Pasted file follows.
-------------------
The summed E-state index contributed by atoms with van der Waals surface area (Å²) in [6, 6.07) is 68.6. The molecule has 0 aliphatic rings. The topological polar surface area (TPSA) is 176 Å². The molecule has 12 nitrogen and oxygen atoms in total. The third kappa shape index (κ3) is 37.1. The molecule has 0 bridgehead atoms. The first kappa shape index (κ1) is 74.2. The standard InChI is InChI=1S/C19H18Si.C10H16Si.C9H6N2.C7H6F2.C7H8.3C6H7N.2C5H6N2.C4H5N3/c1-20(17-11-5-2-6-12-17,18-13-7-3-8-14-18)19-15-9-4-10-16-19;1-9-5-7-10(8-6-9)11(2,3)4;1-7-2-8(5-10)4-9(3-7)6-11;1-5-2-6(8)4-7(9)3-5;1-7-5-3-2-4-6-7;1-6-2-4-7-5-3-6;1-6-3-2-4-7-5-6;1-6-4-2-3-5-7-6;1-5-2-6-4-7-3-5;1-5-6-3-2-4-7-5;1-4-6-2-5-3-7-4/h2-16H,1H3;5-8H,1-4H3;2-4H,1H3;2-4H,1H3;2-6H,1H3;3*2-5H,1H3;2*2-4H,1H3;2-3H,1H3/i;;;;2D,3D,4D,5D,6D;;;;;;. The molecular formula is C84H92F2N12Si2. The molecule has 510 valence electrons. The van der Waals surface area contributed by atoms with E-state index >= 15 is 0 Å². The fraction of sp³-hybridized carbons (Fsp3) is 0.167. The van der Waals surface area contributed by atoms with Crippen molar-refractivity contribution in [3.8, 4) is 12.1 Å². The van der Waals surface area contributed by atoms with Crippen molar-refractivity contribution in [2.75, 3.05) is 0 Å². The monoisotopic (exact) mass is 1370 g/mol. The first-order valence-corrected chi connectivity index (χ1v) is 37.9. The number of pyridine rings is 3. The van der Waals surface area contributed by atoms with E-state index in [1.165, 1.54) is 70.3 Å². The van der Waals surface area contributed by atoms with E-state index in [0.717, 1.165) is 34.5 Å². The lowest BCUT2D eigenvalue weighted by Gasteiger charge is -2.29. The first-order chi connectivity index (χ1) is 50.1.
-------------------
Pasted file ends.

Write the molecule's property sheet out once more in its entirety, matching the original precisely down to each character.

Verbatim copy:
The summed E-state index contributed by atoms with van der Waals surface area (Å²) in [6, 6.07) is 68.6. The molecule has 0 aliphatic rings. The topological polar surface area (TPSA) is 176 Å². The molecule has 12 nitrogen and oxygen atoms in total. The third kappa shape index (κ3) is 37.1. The molecule has 0 bridgehead atoms. The first kappa shape index (κ1) is 74.2. The standard InChI is InChI=1S/C19H18Si.C10H16Si.C9H6N2.C7H6F2.C7H8.3C6H7N.2C5H6N2.C4H5N3/c1-20(17-11-5-2-6-12-17,18-13-7-3-8-14-18)19-15-9-4-10-16-19;1-9-5-7-10(8-6-9)11(2,3)4;1-7-2-8(5-10)4-9(3-7)6-11;1-5-2-6(8)4-7(9)3-5;1-7-5-3-2-4-6-7;1-6-2-4-7-5-3-6;1-6-3-2-4-7-5-6;1-6-4-2-3-5-7-6;1-5-2-6-4-7-3-5;1-5-6-3-2-4-7-5;1-4-6-2-5-3-7-4/h2-16H,1H3;5-8H,1-4H3;2-4H,1H3;2-4H,1H3;2-6H,1H3;3*2-5H,1H3;2*2-4H,1H3;2-3H,1H3/i;;;;2D,3D,4D,5D,6D;;;;;;. The molecular formula is C84H92F2N12Si2. The molecule has 510 valence electrons. The van der Waals surface area contributed by atoms with E-state index >= 15 is 0 Å². The fraction of sp³-hybridized carbons (Fsp3) is 0.167. The van der Waals surface area contributed by atoms with Crippen molar-refractivity contribution in [3.8, 4) is 12.1 Å². The van der Waals surface area contributed by atoms with Crippen molar-refractivity contribution in [2.75, 3.05) is 0 Å². The monoisotopic (exact) mass is 1370 g/mol. The first-order valence-corrected chi connectivity index (χ1v) is 37.9. The number of pyridine rings is 3. The van der Waals surface area contributed by atoms with E-state index in [1.165, 1.54) is 70.3 Å². The van der Waals surface area contributed by atoms with E-state index in [0.717, 1.165) is 34.5 Å². The lowest BCUT2D eigenvalue weighted by Gasteiger charge is -2.29. The first-order chi connectivity index (χ1) is 50.1.